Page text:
THE Province of Bohol has allowed the use of saliva reverse transcription-polymerase chain reaction (RT-PCR) test for those who wish to visit the province’s tourism bubble and as a requirement for Authorized Persons Outside of Residence (Apor).
Bohol Gov. Arthur Yap issued on Tuesday, Feb. 2, 2021 Executive Order (EO) no. 9 series of 2021, which amended EO 53 series of 2020 that provided guidelines for the implementation of the Bohol Tourist Bubble and EO 54 series of 2020 on simplified and unified guidelines for sea and air travel to Bohol for locally stranded individuals, returning overseas Filipinos and Apor.
EO no. 9 also allows saliva RT-PCR test for tourists who will come to Bohol for meetings, incentives, conventions and exhibitions (Mice) and other events.
Yap, however, said they only amended the EO to also accept results of tests conducted through saliva RT-PCR, in addition to the traditional nasopharyngeal swab (NPS) tests for tourists and Apor who come to Bohol.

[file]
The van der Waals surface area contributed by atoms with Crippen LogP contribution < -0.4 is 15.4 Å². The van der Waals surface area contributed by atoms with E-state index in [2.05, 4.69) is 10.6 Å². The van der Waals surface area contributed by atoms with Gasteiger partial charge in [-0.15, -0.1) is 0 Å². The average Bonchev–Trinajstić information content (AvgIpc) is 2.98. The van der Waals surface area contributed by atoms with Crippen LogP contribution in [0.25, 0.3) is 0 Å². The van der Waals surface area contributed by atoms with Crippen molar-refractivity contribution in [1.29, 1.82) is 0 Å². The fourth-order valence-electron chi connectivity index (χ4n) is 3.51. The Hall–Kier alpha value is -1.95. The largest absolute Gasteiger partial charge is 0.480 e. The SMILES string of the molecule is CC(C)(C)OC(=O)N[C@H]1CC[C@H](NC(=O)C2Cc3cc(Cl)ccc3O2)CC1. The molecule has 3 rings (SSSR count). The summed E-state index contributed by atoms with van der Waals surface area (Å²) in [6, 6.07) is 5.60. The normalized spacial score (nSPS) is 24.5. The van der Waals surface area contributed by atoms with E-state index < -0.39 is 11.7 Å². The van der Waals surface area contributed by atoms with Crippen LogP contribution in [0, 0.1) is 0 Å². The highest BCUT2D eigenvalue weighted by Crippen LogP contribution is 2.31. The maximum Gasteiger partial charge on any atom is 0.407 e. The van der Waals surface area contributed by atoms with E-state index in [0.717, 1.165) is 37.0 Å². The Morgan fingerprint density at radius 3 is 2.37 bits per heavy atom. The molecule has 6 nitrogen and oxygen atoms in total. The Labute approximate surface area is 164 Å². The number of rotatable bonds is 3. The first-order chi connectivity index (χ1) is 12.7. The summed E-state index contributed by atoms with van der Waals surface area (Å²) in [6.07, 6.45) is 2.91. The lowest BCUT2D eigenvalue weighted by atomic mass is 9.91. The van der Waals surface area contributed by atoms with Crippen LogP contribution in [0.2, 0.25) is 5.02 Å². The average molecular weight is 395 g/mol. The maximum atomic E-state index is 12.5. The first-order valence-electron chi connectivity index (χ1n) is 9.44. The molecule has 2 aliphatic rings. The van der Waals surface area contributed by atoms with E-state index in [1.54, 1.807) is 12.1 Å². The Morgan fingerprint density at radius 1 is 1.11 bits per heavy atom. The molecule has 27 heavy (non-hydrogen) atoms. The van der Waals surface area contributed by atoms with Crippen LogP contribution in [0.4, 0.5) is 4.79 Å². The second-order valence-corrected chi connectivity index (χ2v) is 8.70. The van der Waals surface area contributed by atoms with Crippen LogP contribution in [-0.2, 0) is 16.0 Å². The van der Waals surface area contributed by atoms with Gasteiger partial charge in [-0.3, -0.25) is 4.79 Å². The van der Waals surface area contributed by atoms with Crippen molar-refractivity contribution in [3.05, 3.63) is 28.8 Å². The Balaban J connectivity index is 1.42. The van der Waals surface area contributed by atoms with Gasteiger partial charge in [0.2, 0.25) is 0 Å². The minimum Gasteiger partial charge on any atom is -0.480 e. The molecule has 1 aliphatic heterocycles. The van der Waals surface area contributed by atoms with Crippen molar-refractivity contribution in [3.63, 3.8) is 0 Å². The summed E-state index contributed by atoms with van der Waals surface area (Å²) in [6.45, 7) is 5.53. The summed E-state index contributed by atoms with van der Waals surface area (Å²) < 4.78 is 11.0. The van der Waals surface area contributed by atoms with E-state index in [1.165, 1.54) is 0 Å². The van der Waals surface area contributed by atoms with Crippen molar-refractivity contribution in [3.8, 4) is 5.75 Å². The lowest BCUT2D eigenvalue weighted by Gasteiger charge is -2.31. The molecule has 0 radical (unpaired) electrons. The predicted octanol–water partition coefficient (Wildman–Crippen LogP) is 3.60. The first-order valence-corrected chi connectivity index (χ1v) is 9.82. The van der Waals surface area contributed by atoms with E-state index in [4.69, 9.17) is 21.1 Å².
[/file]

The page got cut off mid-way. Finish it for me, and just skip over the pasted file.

He said as of now, there is no laboratory in Bohol that conducts saliva PCR testing since only the Philippine Red Cross is allowed by the Department of Health (DOH) to initially perform this mode of Covid-19 test.
“For those going out of Bohol, saliva testing is not yet available since Philippine Red Cross does not have a PCR laboratory in Bohol,” he told SunStar Cebu in a text message on Thursday, Feb. 4, 2021.
Dr. Mary Jean Loreche, DOH 7 spokesperson, said they are still waiting for the guidelines on saliva testing as an acceptable test modality.
She said however, this mode of testing is showing promise in terms of speed of results, ease in sample collection, protection of healthcare workers and the minimized need for personal protective equipment.
“More importantly, according to the studies in countries using this method, it is expected to have a very good accuracy comparable with RT-PCR,” she said.
She said in Central Visayas, all the molecular laboratories for Covid-19 testing are still using the standard oropharyngeal and NPS samples for testing.
She said once guidelines are out, they can also prepare the laboratories in the region to conduct testing using saliva samples.
She said there are two types of saliva testing: the lateral flow (rapid and will not require a PCR machine) which is cheaper, and the real-time PCR similar to the current setup.
“For the PCR testing using saliva, since there is a step in the molecular testing that is bypassed, it makes the testing results to be out in a matter of three hours or less,” she said. (WBS)